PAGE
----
Eric Sprott and Tom Stanley have suffered a devastating setback.
Eleanor Roosevelt once made the observation that those with the most developed minds discussed ideas, those with average minds discussed events, and those with the least developed minds discussed people. In particular, Tom Stanley, also known as Tom Lazarus Stanley, and Eric Sprott, as well as the possibility that the two of them might have lost a combined total of $250 million on a gold stock yesterday.
I recently discovered the solution to the mystery of how the Resolute Performance Fund was able to bring itself back from the brink of extinction and increase its value by a factor of eight since 2016. The stock in question is Kirkland Lake Gold, which experienced a price increase from $3 in 2016 to $67 at its most recent high point.
This represents a 1,500 percent increase in price. During its history, Resolute has owned anywhere from 10 million to 16 million shares of the company. According to my most educated guess, Resolute is (or was) sitting on gains on Kirkland that total at least $200 million, with the possibility that those gains could reach as high as $500 million. It is a significant position for the fund, which is most likely less than one billion dollars in size.
If you take a look at the following, you will be able to see for yourself how Kirkland and Resolute are connected:
Yesterday, after Kirkland announced that it was making a bid for Detour Lake Gold, the stock of the company fell by 17%. Recent regulatory filings indicated that Eric Sprott owned more than 14 million shares of the company, while the Resolute fund owned more than 10 million shares of the company. Yesterday, the share price experienced a decline of more than $10.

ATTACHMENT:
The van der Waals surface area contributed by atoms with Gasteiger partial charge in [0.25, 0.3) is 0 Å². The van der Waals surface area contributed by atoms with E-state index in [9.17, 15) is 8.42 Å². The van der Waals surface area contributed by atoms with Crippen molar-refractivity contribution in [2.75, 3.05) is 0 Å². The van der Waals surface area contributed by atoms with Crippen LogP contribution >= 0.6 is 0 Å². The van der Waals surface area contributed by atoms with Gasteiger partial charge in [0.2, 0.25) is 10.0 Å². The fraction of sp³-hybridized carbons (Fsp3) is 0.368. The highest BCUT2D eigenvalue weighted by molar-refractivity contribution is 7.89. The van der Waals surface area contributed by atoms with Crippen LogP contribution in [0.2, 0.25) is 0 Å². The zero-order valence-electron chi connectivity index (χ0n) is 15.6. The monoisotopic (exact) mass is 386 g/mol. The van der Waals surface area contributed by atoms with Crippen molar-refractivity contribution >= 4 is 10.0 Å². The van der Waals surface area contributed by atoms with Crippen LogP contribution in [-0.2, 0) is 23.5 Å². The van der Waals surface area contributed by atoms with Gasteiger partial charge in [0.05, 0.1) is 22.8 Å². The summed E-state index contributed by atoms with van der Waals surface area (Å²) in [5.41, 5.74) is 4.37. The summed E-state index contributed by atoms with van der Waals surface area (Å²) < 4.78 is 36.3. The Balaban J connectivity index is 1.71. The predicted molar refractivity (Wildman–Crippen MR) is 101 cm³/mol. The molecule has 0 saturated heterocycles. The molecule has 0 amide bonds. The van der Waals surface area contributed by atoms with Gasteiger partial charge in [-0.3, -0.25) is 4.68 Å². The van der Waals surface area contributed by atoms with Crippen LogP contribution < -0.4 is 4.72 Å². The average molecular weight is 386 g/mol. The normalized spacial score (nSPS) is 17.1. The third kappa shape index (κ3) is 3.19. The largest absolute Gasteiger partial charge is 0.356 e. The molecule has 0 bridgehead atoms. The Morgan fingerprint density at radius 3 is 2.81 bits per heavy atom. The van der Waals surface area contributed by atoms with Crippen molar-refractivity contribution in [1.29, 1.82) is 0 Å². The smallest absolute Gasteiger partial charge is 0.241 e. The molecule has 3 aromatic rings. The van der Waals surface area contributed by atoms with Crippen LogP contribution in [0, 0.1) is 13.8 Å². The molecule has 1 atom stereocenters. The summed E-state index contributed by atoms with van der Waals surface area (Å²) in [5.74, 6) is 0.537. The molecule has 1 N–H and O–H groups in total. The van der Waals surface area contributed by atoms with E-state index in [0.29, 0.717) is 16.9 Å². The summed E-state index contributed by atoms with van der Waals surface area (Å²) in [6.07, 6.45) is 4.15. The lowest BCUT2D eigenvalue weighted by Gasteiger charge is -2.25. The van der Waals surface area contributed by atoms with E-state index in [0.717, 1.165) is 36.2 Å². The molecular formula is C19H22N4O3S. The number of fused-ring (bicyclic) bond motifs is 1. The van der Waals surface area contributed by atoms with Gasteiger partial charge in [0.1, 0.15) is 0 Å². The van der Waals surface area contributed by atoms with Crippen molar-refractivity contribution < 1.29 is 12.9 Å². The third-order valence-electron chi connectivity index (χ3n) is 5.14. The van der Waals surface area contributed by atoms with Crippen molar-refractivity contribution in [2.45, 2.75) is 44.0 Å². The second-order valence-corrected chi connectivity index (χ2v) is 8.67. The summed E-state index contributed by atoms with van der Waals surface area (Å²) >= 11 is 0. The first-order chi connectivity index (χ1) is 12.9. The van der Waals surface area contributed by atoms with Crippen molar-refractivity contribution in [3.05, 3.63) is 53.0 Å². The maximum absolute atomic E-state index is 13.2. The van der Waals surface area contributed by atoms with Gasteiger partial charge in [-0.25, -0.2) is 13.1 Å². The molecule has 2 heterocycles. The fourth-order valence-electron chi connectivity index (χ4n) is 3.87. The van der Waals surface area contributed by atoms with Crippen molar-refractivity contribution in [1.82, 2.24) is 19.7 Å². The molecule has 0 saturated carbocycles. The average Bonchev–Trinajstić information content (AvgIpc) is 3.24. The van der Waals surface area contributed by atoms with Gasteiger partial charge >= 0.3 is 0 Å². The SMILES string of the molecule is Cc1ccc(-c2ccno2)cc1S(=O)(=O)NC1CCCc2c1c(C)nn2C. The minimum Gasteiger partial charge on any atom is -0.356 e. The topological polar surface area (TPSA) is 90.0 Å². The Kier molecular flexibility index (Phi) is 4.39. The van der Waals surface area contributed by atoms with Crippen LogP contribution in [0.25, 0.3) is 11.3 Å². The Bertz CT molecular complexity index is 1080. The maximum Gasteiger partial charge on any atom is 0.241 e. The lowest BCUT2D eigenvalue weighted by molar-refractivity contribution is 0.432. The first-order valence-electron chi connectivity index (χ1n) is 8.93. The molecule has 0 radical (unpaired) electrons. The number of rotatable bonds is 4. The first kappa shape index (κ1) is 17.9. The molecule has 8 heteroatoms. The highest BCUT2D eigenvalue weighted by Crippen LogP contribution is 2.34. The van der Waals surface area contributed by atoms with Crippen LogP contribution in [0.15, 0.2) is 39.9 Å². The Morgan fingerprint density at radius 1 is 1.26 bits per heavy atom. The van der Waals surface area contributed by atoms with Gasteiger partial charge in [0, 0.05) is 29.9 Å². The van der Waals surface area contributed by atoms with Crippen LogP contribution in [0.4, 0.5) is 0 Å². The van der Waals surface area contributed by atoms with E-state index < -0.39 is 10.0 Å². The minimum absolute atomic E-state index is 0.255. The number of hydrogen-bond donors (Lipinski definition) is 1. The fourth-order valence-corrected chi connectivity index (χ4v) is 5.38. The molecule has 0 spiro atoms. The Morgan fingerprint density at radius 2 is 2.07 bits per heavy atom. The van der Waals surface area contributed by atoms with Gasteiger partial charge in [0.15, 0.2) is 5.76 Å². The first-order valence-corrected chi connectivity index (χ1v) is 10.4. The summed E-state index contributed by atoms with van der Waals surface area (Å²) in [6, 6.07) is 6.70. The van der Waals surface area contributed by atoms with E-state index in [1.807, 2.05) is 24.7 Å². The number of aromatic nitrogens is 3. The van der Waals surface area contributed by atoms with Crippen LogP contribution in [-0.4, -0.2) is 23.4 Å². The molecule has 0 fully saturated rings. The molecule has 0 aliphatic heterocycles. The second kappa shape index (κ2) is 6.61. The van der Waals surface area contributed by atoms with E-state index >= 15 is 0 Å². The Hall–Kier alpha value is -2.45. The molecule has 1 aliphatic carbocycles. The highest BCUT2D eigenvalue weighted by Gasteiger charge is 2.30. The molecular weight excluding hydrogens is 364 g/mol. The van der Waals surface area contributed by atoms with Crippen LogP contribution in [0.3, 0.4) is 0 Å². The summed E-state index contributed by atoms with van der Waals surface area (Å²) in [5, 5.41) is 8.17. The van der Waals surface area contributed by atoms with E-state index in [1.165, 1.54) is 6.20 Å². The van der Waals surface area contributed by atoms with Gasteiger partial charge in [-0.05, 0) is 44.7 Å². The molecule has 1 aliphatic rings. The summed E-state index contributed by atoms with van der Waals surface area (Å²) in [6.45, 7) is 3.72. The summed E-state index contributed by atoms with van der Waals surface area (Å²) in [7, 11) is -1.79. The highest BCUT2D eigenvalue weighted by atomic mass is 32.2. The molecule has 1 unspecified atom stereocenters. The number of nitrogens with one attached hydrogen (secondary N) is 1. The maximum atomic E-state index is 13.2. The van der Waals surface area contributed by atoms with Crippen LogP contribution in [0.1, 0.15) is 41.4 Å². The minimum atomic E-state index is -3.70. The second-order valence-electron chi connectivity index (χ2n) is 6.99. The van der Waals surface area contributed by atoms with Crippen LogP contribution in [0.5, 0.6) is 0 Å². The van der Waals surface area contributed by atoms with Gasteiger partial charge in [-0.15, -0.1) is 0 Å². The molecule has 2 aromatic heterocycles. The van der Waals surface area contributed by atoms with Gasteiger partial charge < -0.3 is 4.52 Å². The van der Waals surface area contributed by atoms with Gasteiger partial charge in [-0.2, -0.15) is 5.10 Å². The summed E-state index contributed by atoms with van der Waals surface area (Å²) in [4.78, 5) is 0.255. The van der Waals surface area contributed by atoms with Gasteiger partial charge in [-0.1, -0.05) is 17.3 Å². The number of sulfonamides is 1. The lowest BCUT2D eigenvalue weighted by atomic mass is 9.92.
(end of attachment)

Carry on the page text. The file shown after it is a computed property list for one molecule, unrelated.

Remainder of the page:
If we assume that the holdings have remained the same, we can estimate that there has been a combined paper loss of about $250 million. Yesterday, the Resolute fund saw a loss of 8.71% of its value (or since last NAV print).
Whatever the case may be, this wouldn’t be anything new for Resolute; in point of fact, Tom warns potential investors right on the homepage of his website that “this fund is not for the faint of heart.” Don’t worry about it because this is just a temporary setback and the stock is still trading at a significant premium year-to-date.
Separately, I was successful in tracking down the specific wording of an advertisement that Tom Stanley had published approximately two years ago, when he was in the process of essentially searching for a successor:
This role would be ideal for an astute stock picker who, down the road, envisions themselves as the CEO of their own investment management company. Due to the fact that our current President and Portfolio Manager is 62 years old, we have started the process of making plans for when he will be succeeded in these roles.
The amount of assets under management (AUM) for the company has increased dramatically since 2016, and it recently broke the $500 million barrier for the first time. I am unable to provide a status update on the progression of this succession plan at this time.
I have no idea how much the most recent misfortune that has befallen Kirkland can be used to illustrate how everything in life is transient; I just don’t know. Robert Frost once said, “Take care to sell your horse before he dies; the art of life is passing losses on.” (Take care to sell your horse before he dies.)
Robert Frost was a well-known poet and lyricist in the United States. In spite of the fact that he was brought back to life, Lazarus ultimately passed away a second time in a manner that was more permanent; otherwise, Oprah would have interviewed him by this point.
This investor has moments when they are quite iconoclastic, other moments when they are idiosyncratic, and other moments when they are just plain stupid.
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